We need to be sure that the holes don't compromise the FRL. These balconies here have light fittings installed, there's probably a conduit in the slab. It's likely that the slab still achieves the FRL despite the conduit, but it is something to something to check. Balconies often get holes in them for drainage or even downpipes. If possible, these holes should be located away from the area that provides protection, else you need to look at protecting those openings say with fire collars.
We also have these windows to the right of the image which need a spandrel because there's no horizontal projection. That looks like fibre-cement cladding to me, which typically doesn't have an FRL. So we need to install a spandrel. That will look like FRL 60/60/60 construction behind the cladding as indicated in red. But here's the thing. Those windows aren't the only openings.
Have a look at sub-clause (c) of C2.6. C2.6 isn't just about windows and balcony doors. As far as this provision is concerned, anything that doesn't have an FRL of 60/60/60 or more is an opening. So this building will have to have an FRL 60/60/60 in a spandrel, 900 millimetres tall, at least as shown here. Most of the walls are rendered, presumably there's blockwork behind, so it is likely that the whole wall easily achieves the 60 minutes.
Where we have to be careful are these feature clad walls, the 60 minute spandrel has to be behind that cladding, it could be the whole wall or just a 900 millimetre tall detail. I didn't see this building under construction, so I don't know what it used. As far as I know this building does comply with the NCC. But often this requirement is overlooked, so that is why I'm bringing it to your attention today. I've shown you C2.6(a), which outlines the different ways of achieving construction, that need protection.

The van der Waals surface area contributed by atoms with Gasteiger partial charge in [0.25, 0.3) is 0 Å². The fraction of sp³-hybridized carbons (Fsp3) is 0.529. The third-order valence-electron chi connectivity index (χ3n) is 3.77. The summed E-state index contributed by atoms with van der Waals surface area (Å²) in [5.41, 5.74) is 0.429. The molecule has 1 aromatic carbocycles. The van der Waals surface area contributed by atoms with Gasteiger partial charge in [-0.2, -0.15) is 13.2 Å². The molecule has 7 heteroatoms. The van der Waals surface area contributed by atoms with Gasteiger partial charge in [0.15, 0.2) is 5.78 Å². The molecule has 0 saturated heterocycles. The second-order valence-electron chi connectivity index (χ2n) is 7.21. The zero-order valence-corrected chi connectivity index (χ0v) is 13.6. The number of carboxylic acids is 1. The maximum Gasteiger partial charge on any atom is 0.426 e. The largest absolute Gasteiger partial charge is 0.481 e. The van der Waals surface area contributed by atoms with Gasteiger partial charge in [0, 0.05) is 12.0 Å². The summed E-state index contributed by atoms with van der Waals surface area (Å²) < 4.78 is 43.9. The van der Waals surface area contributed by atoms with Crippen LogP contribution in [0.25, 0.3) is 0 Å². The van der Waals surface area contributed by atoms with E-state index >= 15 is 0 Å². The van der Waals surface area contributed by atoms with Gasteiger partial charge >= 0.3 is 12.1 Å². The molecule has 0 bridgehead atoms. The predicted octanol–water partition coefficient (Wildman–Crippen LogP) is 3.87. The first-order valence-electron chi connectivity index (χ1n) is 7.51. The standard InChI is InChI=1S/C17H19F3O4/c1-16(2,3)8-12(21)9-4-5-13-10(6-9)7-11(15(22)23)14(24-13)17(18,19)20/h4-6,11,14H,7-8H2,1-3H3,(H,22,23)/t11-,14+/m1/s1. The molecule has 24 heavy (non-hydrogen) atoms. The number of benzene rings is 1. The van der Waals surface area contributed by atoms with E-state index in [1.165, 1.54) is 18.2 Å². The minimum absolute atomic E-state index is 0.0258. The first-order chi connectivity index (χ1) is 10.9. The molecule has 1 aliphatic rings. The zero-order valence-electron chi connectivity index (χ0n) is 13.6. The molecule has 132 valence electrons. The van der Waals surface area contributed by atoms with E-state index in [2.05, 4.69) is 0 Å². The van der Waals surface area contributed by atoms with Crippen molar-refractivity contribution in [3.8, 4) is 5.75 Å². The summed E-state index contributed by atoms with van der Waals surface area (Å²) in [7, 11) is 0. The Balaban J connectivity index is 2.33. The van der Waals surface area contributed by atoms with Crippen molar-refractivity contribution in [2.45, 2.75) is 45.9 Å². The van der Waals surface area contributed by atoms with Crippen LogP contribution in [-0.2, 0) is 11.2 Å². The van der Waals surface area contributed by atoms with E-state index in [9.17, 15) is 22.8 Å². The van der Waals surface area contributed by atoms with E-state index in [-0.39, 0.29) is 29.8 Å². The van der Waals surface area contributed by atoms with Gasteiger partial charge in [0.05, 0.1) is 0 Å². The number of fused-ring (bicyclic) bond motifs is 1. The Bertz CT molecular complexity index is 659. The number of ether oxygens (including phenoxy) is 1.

I've also shown you sub-clause (c) which shows us that everything is an opening if it doesn't have an FRL of 60/60/60. What I've skipped over is (b), but I'll show that to you now. These are the exemptions when you don't have to worry about providing a spandrel or horizontal construction. Of course, you don't have to worry about Type B and Type C buildings, this only applies to Type A buildings. And you don't need to protect openings in your open-deck carpark or your open spectator stand. Your sprinkler protected building, though note that the FPAA101D and 101H systems don't enjoy this concession.
You also don't need to protect openings in the same stairway, and you don't need to protect openings where the floor between the storeys doesn't need an integrity or insulation rating in its FRL. Otherwise, this applies to the external walls of all Type A buildings of all classifications. So don't just check the floor plans, check the elevations as well!
Otherwise you might end up with a problem like this one. This building isn't in Australia. It's a residential flat building in London, and this fire happened last year. You can see the damage to the building just the right of the centre of this photograph. There are a number of factors that caused the fire to spread in this building, including the combustible cladding but notice that each balcony has an opening which has been damaged by fire.
Those balconies aren't concrete; they're steel framed. And had they had been constructed to provide horizontal protection in accordance with C2.6 which admittedly doesn't apply in London, I'm sure that there would have been a lot less damage, if this building did have concrete balconies constructed in accordance with C2.6.